The purpose of this site is to act as a resource for editors of the main site, demonstrating features and options, and providing guidance on layout and content choices.

Additionally, this site provides a place where the web team can adjust and work with the core layout and theme for the main web site, without effecting the main web site until updates are ready. 


The York College web site runs on a Content Management System (CMS) called DNN (formerly DotNetNuke). DNN supports editing pages directly in the browser using familiar WYSIWYG tools that resemble traditional word publishers. You don't need to know HTML or CSS to edit pages. However, a very basic understanding of HTML or CSS can be helpful, especially for some of the advanced features. Training in HTML and CSS is outside the scope of this site, but if you want to know more there are countless introductions available by searching Google. Again, this knowledge is not required, but even a very limited introduction can greatly increase what you are able to do.

Each editor only has permissions to edit pages within his or her specific area of responsibility. When you find something you need to edit, look for the "login" link at the bottom of each page. After logging in, if you have permissions to edit the page there will be a black bar across the top of the page with a button on the right side that allows you to put the page into Edit mode. This mode will allow you to modify or add to the various content on a page.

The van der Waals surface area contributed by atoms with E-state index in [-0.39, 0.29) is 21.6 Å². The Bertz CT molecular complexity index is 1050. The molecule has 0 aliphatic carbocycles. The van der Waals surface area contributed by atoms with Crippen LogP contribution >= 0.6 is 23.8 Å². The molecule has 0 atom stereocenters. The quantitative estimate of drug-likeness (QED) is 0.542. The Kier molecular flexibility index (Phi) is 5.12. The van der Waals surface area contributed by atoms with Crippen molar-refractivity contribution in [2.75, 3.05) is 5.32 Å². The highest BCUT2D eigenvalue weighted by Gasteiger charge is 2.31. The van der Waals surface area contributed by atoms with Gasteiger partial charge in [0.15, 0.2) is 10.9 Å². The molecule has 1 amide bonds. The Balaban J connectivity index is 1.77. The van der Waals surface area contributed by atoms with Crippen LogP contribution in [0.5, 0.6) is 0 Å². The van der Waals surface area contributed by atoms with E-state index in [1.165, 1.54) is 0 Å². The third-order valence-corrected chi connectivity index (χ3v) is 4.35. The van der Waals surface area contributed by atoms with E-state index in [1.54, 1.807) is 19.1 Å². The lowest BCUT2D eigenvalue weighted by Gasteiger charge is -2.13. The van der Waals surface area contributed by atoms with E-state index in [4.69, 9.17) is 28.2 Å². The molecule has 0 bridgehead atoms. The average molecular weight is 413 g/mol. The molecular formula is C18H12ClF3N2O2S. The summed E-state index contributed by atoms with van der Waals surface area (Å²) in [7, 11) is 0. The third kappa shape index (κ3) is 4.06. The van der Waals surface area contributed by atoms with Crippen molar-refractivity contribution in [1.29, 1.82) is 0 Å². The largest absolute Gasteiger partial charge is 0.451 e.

Beginning Concepts

In DNN, a web site is broken up into pages, just like with any other site. Within each page there are a number of Panes. Panes are aligned into a Grid. This grid is what makes multi-column layouts possible... things like a left column for navigation links. It is important to remember that the Grid is always 12 units wide. Every row in the grid will have panes set widths, and those widths always add up to 12 units. If you add content to one pane in a row, you should add content to all panes in that row. You can use as many rows as you need, but each row has a different layout. Most pages will only use one row in the grid. There is a handy grid reference here.

Panes do not host content directly. Instead, to add content to a pane you must first add a Module. There are a number of different kinds of modules available, but 95% of the time or more you will just use an HTML/Text module. This module provides you with an easy-to-use text editor, similar to Microsoft Word, that you can use to format a page. As a side note, it's worth mentioning here that it is very poor style to try to fit an entire page into one module. You will have much more attractive and readable pages if you can break up your page into groups, with each group in it's own module. There are also some advanced modules available. You can find out more about them by looking under "Modules" on the menu.

Modules also have Containers. Containers are the decoration and formatting that appear around and behind your content. There are a number of different containers available to you, but several of them have a specific assigned purpose, and you should only use those containers for that purpose.